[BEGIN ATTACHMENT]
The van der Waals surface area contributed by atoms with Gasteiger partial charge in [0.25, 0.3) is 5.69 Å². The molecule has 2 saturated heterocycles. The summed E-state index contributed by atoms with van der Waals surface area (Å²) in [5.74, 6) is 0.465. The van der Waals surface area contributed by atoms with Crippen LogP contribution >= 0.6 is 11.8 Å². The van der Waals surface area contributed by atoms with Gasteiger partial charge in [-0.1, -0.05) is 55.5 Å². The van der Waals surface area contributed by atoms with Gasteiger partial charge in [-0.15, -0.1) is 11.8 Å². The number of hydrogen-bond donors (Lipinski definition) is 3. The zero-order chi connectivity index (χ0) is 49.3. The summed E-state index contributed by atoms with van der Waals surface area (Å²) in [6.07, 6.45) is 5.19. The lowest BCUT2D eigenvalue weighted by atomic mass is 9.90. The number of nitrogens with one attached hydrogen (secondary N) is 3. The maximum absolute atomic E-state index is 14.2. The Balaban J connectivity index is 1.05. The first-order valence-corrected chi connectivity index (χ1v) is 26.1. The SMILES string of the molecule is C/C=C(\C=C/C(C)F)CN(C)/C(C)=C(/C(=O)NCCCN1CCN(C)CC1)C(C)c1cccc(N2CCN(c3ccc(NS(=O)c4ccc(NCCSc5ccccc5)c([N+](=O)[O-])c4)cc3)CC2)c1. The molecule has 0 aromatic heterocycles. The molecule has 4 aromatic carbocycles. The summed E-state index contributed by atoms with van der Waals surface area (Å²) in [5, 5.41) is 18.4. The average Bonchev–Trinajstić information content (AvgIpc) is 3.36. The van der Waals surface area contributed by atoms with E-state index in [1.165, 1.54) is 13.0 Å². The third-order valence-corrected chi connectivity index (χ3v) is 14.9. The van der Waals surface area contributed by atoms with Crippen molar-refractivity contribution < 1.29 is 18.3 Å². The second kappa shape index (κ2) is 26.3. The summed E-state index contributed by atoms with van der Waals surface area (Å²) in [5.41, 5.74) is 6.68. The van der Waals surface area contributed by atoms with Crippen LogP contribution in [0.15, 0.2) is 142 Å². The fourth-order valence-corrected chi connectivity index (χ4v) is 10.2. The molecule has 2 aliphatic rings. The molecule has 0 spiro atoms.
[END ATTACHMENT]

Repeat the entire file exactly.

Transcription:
The van der Waals surface area contributed by atoms with Gasteiger partial charge in [0.25, 0.3) is 5.69 Å². The molecule has 2 saturated heterocycles. The summed E-state index contributed by atoms with van der Waals surface area (Å²) in [5.74, 6) is 0.465. The van der Waals surface area contributed by atoms with Crippen LogP contribution >= 0.6 is 11.8 Å². The van der Waals surface area contributed by atoms with Gasteiger partial charge in [-0.1, -0.05) is 55.5 Å². The van der Waals surface area contributed by atoms with Gasteiger partial charge in [-0.15, -0.1) is 11.8 Å². The number of hydrogen-bond donors (Lipinski definition) is 3. The zero-order chi connectivity index (χ0) is 49.3. The summed E-state index contributed by atoms with van der Waals surface area (Å²) in [6.07, 6.45) is 5.19. The lowest BCUT2D eigenvalue weighted by atomic mass is 9.90. The number of nitrogens with one attached hydrogen (secondary N) is 3. The maximum absolute atomic E-state index is 14.2. The Balaban J connectivity index is 1.05. The first-order valence-corrected chi connectivity index (χ1v) is 26.1. The SMILES string of the molecule is C/C=C(\C=C/C(C)F)CN(C)/C(C)=C(/C(=O)NCCCN1CCN(C)CC1)C(C)c1cccc(N2CCN(c3ccc(NS(=O)c4ccc(NCCSc5ccccc5)c([N+](=O)[O-])c4)cc3)CC2)c1. The molecule has 0 aromatic heterocycles. The molecule has 4 aromatic carbocycles. The summed E-state index contributed by atoms with van der Waals surface area (Å²) in [5, 5.41) is 18.4. The average Bonchev–Trinajstić information content (AvgIpc) is 3.36. The van der Waals surface area contributed by atoms with E-state index in [1.165, 1.54) is 13.0 Å². The third-order valence-corrected chi connectivity index (χ3v) is 14.9. The van der Waals surface area contributed by atoms with Crippen molar-refractivity contribution < 1.29 is 18.3 Å². The second kappa shape index (κ2) is 26.3. The summed E-state index contributed by atoms with van der Waals surface area (Å²) in [5.41, 5.74) is 6.68. The van der Waals surface area contributed by atoms with Crippen LogP contribution in [0.15, 0.2) is 142 Å². The fourth-order valence-corrected chi connectivity index (χ4v) is 10.2. The molecule has 2 aliphatic rings. The molecule has 0 spiro atoms.